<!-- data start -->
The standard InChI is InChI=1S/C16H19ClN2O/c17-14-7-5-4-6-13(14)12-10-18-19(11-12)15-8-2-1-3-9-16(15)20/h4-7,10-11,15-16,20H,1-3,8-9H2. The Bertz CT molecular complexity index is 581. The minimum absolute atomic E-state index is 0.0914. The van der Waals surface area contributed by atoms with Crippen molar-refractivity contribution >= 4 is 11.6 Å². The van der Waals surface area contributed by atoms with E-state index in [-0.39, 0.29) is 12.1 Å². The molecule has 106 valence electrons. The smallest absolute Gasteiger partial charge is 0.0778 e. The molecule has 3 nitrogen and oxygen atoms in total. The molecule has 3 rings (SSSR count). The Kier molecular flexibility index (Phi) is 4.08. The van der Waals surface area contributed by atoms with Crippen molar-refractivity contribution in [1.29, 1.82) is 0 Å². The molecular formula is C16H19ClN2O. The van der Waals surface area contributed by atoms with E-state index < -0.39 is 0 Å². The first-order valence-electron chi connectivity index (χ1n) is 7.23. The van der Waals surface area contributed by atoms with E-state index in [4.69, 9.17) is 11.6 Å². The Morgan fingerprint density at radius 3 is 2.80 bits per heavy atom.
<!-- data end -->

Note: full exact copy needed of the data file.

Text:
The standard InChI is InChI=1S/C16H19ClN2O/c17-14-7-5-4-6-13(14)12-10-18-19(11-12)15-8-2-1-3-9-16(15)20/h4-7,10-11,15-16,20H,1-3,8-9H2. The Bertz CT molecular complexity index is 581. The minimum absolute atomic E-state index is 0.0914. The van der Waals surface area contributed by atoms with Crippen molar-refractivity contribution >= 4 is 11.6 Å². The van der Waals surface area contributed by atoms with E-state index in [-0.39, 0.29) is 12.1 Å². The molecule has 106 valence electrons. The smallest absolute Gasteiger partial charge is 0.0778 e. The molecule has 3 nitrogen and oxygen atoms in total. The molecule has 3 rings (SSSR count). The Kier molecular flexibility index (Phi) is 4.08. The van der Waals surface area contributed by atoms with Crippen molar-refractivity contribution in [1.29, 1.82) is 0 Å². The molecular formula is C16H19ClN2O. The van der Waals surface area contributed by atoms with E-state index < -0.39 is 0 Å². The first-order valence-electron chi connectivity index (χ1n) is 7.23. The van der Waals surface area contributed by atoms with E-state index in [4.69, 9.17) is 11.6 Å². The Morgan fingerprint density at radius 3 is 2.80 bits per heavy atom.